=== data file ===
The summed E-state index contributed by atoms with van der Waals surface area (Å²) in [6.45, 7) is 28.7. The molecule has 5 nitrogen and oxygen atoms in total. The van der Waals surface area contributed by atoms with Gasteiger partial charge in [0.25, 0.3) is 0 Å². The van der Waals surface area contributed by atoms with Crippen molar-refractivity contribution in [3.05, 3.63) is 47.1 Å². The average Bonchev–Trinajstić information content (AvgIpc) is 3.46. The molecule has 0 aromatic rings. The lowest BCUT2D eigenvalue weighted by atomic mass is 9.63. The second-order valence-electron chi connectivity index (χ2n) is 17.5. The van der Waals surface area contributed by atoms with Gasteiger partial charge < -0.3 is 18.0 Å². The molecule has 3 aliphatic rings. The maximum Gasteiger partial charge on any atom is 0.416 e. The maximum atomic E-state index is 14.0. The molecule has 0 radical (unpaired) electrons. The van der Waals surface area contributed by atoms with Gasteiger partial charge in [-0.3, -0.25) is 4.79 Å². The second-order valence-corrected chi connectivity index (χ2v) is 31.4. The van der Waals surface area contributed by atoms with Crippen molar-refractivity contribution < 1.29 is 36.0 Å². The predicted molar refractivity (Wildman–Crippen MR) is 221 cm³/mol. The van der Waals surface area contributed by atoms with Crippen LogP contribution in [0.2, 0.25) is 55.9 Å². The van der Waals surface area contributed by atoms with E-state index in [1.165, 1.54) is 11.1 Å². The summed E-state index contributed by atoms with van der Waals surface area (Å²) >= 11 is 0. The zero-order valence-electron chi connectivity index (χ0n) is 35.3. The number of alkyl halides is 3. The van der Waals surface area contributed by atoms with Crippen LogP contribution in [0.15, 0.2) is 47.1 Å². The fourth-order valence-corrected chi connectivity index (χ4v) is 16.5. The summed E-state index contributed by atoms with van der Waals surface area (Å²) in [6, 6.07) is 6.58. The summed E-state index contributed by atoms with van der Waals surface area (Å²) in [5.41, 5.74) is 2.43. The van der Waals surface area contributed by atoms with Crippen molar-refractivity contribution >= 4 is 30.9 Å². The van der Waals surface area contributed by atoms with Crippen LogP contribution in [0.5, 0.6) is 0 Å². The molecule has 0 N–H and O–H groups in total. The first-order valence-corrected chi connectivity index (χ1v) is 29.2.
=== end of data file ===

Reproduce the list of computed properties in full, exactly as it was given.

The summed E-state index contributed by atoms with van der Waals surface area (Å²) in [6.45, 7) is 28.7. The molecule has 5 nitrogen and oxygen atoms in total. The van der Waals surface area contributed by atoms with Gasteiger partial charge in [0.25, 0.3) is 0 Å². The van der Waals surface area contributed by atoms with Crippen molar-refractivity contribution in [3.05, 3.63) is 47.1 Å². The average Bonchev–Trinajstić information content (AvgIpc) is 3.46. The molecule has 0 aromatic rings. The lowest BCUT2D eigenvalue weighted by atomic mass is 9.63. The second-order valence-electron chi connectivity index (χ2n) is 17.5. The van der Waals surface area contributed by atoms with Gasteiger partial charge < -0.3 is 18.0 Å². The molecule has 3 aliphatic rings. The maximum Gasteiger partial charge on any atom is 0.416 e. The maximum atomic E-state index is 14.0. The molecule has 0 radical (unpaired) electrons. The van der Waals surface area contributed by atoms with Gasteiger partial charge in [-0.3, -0.25) is 4.79 Å². The second-order valence-corrected chi connectivity index (χ2v) is 31.4. The van der Waals surface area contributed by atoms with Crippen molar-refractivity contribution < 1.29 is 36.0 Å². The predicted molar refractivity (Wildman–Crippen MR) is 221 cm³/mol. The van der Waals surface area contributed by atoms with Crippen LogP contribution in [0.2, 0.25) is 55.9 Å². The van der Waals surface area contributed by atoms with E-state index in [1.165, 1.54) is 11.1 Å². The summed E-state index contributed by atoms with van der Waals surface area (Å²) >= 11 is 0. The zero-order valence-electron chi connectivity index (χ0n) is 35.3. The number of alkyl halides is 3. The van der Waals surface area contributed by atoms with Crippen LogP contribution in [0.15, 0.2) is 47.1 Å². The fourth-order valence-corrected chi connectivity index (χ4v) is 16.5. The summed E-state index contributed by atoms with van der Waals surface area (Å²) in [6, 6.07) is 6.58. The summed E-state index contributed by atoms with van der Waals surface area (Å²) in [5.41, 5.74) is 2.43. The van der Waals surface area contributed by atoms with Crippen molar-refractivity contribution >= 4 is 30.9 Å². The van der Waals surface area contributed by atoms with Crippen LogP contribution in [0.5, 0.6) is 0 Å². The molecule has 0 N–H and O–H groups in total. The first-order valence-corrected chi connectivity index (χ1v) is 29.2.